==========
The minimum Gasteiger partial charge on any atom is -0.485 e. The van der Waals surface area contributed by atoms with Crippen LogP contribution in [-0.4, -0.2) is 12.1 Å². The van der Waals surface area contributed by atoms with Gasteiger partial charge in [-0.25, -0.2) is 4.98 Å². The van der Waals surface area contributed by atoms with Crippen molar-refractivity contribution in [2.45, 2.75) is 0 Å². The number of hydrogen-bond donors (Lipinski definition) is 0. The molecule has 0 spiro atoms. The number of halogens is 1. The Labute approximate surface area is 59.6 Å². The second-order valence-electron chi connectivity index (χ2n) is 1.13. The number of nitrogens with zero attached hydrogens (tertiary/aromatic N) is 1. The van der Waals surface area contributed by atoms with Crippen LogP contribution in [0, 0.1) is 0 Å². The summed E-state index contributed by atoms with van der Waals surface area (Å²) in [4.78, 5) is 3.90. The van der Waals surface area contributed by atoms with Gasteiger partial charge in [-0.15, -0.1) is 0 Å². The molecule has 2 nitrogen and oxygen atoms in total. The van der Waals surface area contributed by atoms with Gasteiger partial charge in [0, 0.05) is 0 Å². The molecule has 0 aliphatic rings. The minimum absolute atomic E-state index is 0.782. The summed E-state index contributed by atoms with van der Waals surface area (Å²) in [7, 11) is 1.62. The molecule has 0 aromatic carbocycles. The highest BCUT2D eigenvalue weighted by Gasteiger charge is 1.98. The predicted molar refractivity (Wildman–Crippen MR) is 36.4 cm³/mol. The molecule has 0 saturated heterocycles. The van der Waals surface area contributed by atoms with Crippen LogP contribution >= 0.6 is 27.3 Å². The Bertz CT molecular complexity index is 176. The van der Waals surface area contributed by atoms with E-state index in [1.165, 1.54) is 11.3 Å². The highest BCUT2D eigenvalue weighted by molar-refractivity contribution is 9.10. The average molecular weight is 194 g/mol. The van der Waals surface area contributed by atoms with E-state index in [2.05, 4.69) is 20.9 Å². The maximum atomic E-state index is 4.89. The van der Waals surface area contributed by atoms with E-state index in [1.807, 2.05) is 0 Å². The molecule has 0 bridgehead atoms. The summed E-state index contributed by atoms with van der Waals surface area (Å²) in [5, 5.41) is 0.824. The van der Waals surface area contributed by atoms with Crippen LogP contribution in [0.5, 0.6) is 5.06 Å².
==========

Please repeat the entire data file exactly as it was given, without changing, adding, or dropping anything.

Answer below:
The minimum Gasteiger partial charge on any atom is -0.485 e. The van der Waals surface area contributed by atoms with Crippen LogP contribution in [-0.4, -0.2) is 12.1 Å². The van der Waals surface area contributed by atoms with Gasteiger partial charge in [-0.25, -0.2) is 4.98 Å². The van der Waals surface area contributed by atoms with Crippen molar-refractivity contribution in [2.45, 2.75) is 0 Å². The number of hydrogen-bond donors (Lipinski definition) is 0. The molecule has 0 spiro atoms. The number of halogens is 1. The Labute approximate surface area is 59.6 Å². The second-order valence-electron chi connectivity index (χ2n) is 1.13. The number of nitrogens with zero attached hydrogens (tertiary/aromatic N) is 1. The van der Waals surface area contributed by atoms with Crippen LogP contribution in [0, 0.1) is 0 Å². The summed E-state index contributed by atoms with van der Waals surface area (Å²) in [4.78, 5) is 3.90. The van der Waals surface area contributed by atoms with Gasteiger partial charge in [-0.15, -0.1) is 0 Å². The molecule has 2 nitrogen and oxygen atoms in total. The van der Waals surface area contributed by atoms with Gasteiger partial charge in [0, 0.05) is 0 Å². The molecule has 0 aliphatic rings. The minimum absolute atomic E-state index is 0.782. The summed E-state index contributed by atoms with van der Waals surface area (Å²) in [7, 11) is 1.62. The molecule has 0 aromatic carbocycles. The highest BCUT2D eigenvalue weighted by Gasteiger charge is 1.98. The predicted molar refractivity (Wildman–Crippen MR) is 36.4 cm³/mol. The molecule has 0 saturated heterocycles. The van der Waals surface area contributed by atoms with Crippen LogP contribution >= 0.6 is 27.3 Å². The Bertz CT molecular complexity index is 176. The van der Waals surface area contributed by atoms with E-state index in [1.165, 1.54) is 11.3 Å². The highest BCUT2D eigenvalue weighted by molar-refractivity contribution is 9.10. The average molecular weight is 194 g/mol. The van der Waals surface area contributed by atoms with E-state index in [2.05, 4.69) is 20.9 Å². The maximum atomic E-state index is 4.89. The van der Waals surface area contributed by atoms with E-state index in [1.807, 2.05) is 0 Å². The molecule has 0 bridgehead atoms. The summed E-state index contributed by atoms with van der Waals surface area (Å²) in [5, 5.41) is 0.824. The van der Waals surface area contributed by atoms with Crippen LogP contribution in [0.5, 0.6) is 5.06 Å².